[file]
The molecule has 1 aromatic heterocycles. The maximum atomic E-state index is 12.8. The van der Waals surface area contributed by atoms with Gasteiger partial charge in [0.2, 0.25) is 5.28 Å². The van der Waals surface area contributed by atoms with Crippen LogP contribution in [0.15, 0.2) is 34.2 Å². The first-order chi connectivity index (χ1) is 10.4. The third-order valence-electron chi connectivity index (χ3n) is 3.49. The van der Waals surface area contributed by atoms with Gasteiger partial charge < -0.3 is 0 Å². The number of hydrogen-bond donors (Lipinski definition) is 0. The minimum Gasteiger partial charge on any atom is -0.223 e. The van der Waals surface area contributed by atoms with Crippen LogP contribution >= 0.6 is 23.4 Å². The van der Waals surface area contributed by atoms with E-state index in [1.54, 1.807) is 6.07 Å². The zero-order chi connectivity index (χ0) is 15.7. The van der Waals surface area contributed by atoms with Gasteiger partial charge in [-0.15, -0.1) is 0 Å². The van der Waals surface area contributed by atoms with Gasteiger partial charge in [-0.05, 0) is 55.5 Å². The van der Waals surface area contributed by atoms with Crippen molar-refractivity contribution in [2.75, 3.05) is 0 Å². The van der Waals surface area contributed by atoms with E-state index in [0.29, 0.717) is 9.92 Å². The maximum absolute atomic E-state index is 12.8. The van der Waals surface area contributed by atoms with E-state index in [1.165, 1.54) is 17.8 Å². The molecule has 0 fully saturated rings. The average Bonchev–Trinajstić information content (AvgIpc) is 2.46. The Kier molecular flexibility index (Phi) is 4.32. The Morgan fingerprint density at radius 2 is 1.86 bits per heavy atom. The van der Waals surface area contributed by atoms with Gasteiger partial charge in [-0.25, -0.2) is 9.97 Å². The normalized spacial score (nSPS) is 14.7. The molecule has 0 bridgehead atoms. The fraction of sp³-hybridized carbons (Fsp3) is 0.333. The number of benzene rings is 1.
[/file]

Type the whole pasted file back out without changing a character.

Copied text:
The molecule has 1 aromatic heterocycles. The maximum atomic E-state index is 12.8. The van der Waals surface area contributed by atoms with Gasteiger partial charge in [0.2, 0.25) is 5.28 Å². The van der Waals surface area contributed by atoms with Crippen LogP contribution in [0.15, 0.2) is 34.2 Å². The first-order chi connectivity index (χ1) is 10.4. The third-order valence-electron chi connectivity index (χ3n) is 3.49. The van der Waals surface area contributed by atoms with Gasteiger partial charge < -0.3 is 0 Å². The number of hydrogen-bond donors (Lipinski definition) is 0. The minimum Gasteiger partial charge on any atom is -0.223 e. The van der Waals surface area contributed by atoms with Crippen LogP contribution >= 0.6 is 23.4 Å². The van der Waals surface area contributed by atoms with E-state index in [1.54, 1.807) is 6.07 Å². The zero-order chi connectivity index (χ0) is 15.7. The van der Waals surface area contributed by atoms with Gasteiger partial charge in [-0.15, -0.1) is 0 Å². The van der Waals surface area contributed by atoms with Gasteiger partial charge in [-0.05, 0) is 55.5 Å². The van der Waals surface area contributed by atoms with Crippen molar-refractivity contribution in [2.75, 3.05) is 0 Å². The van der Waals surface area contributed by atoms with E-state index in [0.29, 0.717) is 9.92 Å². The maximum absolute atomic E-state index is 12.8. The van der Waals surface area contributed by atoms with E-state index in [1.165, 1.54) is 17.8 Å². The molecule has 0 fully saturated rings. The average Bonchev–Trinajstić information content (AvgIpc) is 2.46. The Kier molecular flexibility index (Phi) is 4.32. The Morgan fingerprint density at radius 2 is 1.86 bits per heavy atom. The van der Waals surface area contributed by atoms with Gasteiger partial charge in [-0.25, -0.2) is 9.97 Å². The normalized spacial score (nSPS) is 14.7. The molecule has 0 bridgehead atoms. The fraction of sp³-hybridized carbons (Fsp3) is 0.333. The number of benzene rings is 1.